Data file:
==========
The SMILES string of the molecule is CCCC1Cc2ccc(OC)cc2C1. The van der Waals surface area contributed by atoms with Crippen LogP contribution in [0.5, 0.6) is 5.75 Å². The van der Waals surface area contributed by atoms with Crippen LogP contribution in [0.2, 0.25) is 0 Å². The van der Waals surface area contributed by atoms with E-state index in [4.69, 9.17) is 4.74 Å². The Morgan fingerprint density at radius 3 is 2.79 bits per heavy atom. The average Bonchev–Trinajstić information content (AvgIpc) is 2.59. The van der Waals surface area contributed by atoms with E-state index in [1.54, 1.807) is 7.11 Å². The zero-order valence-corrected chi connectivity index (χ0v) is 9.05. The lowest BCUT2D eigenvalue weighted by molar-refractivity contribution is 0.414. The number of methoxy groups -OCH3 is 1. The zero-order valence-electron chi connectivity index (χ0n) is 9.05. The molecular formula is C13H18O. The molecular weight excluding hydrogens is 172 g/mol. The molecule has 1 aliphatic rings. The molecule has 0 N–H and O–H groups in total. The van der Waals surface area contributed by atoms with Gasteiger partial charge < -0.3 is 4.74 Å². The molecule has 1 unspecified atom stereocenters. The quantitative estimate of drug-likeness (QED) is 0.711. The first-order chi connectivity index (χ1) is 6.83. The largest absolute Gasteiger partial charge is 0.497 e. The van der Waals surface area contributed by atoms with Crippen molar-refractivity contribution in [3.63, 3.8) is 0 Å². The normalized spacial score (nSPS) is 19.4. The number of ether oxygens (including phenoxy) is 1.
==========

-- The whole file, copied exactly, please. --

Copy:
The SMILES string of the molecule is CCCC1Cc2ccc(OC)cc2C1. The van der Waals surface area contributed by atoms with Crippen LogP contribution in [0.5, 0.6) is 5.75 Å². The van der Waals surface area contributed by atoms with Crippen LogP contribution in [0.2, 0.25) is 0 Å². The van der Waals surface area contributed by atoms with E-state index in [4.69, 9.17) is 4.74 Å². The Morgan fingerprint density at radius 3 is 2.79 bits per heavy atom. The average Bonchev–Trinajstić information content (AvgIpc) is 2.59. The van der Waals surface area contributed by atoms with E-state index in [1.54, 1.807) is 7.11 Å². The zero-order valence-corrected chi connectivity index (χ0v) is 9.05. The lowest BCUT2D eigenvalue weighted by molar-refractivity contribution is 0.414. The number of methoxy groups -OCH3 is 1. The zero-order valence-electron chi connectivity index (χ0n) is 9.05. The molecular formula is C13H18O. The molecular weight excluding hydrogens is 172 g/mol. The molecule has 1 aliphatic rings. The molecule has 0 N–H and O–H groups in total. The van der Waals surface area contributed by atoms with Gasteiger partial charge < -0.3 is 4.74 Å². The molecule has 1 unspecified atom stereocenters. The quantitative estimate of drug-likeness (QED) is 0.711. The first-order chi connectivity index (χ1) is 6.83. The largest absolute Gasteiger partial charge is 0.497 e. The van der Waals surface area contributed by atoms with Crippen molar-refractivity contribution in [3.63, 3.8) is 0 Å². The normalized spacial score (nSPS) is 19.4. The number of ether oxygens (including phenoxy) is 1.